Seven children reported killed in Syrian government bombing in Idlib
Syrian regime bombardment has killed 14 civilians, including seven children, in northwestern Syria, a UK-based activist group said on Saturday, in the latest deadly raids on the embattled opposition bastion.
Warplanes and helicopters late on Friday carried out air strikes on Mahambel village in Idlib province, killing 13 civilians, including the children, the Syrian Observatory for Human Rights said.
A woman was also killed early on Saturday by regime rocket fire on the outskirts of the town of Khan Sheikhun, in the south of the province, the Observatory said.
As the last stronghold of rebels against President Bashar al-Assad's rule, Idlib has been the focus of a government offensive since late April.
The province, which borders Turkey, was supposed to be protected by a deal struck between Ankara and Assad's backers in Moscow, but has instead been subjected to heavy bombardment during the ongoing campaign.
An average of two children have been killed in Idlib every day, according to the estimate of another activist group, the Syrian Network for Human Rights.
The group said 518 people were killed in a two-month period from the end of April.
'Horrified by the ongoing attacks'
Idlib is mostly controlled by former al-Qaeda affiliate Hay'at Tahrir al-Sham, but other rebel groups are also based there, and many among its population of three million were displaced by government offensives elsewhere in Syria.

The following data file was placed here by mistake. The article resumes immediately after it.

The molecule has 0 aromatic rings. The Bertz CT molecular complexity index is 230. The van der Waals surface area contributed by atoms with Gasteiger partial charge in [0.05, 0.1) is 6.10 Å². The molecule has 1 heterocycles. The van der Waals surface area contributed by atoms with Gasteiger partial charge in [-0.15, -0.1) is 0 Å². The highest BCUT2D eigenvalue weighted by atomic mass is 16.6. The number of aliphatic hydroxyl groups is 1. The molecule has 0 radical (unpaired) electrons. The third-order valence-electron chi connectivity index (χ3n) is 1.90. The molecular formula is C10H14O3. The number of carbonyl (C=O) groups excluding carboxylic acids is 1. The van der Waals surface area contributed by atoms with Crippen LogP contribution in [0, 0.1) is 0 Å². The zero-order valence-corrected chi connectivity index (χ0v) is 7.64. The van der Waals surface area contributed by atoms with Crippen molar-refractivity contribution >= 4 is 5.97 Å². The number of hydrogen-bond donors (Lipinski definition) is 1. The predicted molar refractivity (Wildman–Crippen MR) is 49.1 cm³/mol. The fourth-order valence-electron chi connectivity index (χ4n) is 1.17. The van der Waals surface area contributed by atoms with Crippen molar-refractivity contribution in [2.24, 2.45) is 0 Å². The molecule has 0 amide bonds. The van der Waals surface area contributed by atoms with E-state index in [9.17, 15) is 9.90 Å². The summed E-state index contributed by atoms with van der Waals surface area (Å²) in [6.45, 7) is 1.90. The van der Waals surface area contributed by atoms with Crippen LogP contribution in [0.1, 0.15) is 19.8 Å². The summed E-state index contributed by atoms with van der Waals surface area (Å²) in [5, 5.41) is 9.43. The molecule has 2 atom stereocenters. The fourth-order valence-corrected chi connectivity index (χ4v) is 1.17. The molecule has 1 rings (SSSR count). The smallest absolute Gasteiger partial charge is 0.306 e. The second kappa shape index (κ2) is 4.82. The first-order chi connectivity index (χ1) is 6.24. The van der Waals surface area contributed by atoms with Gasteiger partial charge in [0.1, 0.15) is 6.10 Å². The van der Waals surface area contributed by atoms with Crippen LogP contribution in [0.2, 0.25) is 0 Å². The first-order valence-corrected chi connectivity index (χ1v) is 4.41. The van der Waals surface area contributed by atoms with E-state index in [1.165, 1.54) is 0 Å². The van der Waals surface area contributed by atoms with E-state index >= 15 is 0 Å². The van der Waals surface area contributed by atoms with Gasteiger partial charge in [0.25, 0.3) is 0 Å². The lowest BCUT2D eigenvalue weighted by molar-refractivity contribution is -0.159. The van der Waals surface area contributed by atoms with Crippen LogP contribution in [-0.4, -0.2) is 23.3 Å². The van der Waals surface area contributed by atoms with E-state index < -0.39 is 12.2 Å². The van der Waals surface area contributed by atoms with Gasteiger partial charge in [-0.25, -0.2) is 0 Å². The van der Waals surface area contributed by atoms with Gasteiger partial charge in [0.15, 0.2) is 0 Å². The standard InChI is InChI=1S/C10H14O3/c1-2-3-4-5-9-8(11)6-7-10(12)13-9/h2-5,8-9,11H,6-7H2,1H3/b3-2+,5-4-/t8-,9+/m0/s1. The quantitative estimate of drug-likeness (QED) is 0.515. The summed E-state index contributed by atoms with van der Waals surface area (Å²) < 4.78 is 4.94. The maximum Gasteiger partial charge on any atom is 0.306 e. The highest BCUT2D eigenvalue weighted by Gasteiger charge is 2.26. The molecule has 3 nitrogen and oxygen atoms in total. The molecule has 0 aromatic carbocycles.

The United Nations says 25 health facilities in the region have been hit, the latest including the second attack in two months on an underground hospital in the town of Kafranbel on Thursday, the AFP news agency reported.
"The attacks happened despite the fact that the coordinates of this hospital had previously been shared with the parties to the conflict in a deliberate, carefully planned effort to prevent any attacks on it," a UN official said on Friday.
"I am horrified by the ongoing attacks on civilian areas and civilian infrastructure as the conflict in northwest Syria continues," said Mark Cutts, UN deputy regional humanitarian coordinator for the Syrian crisis.
Syria's war has killed more than 370,000 people and displaced millions since it started in 2011 with a brutal crackdown on anti-government protests.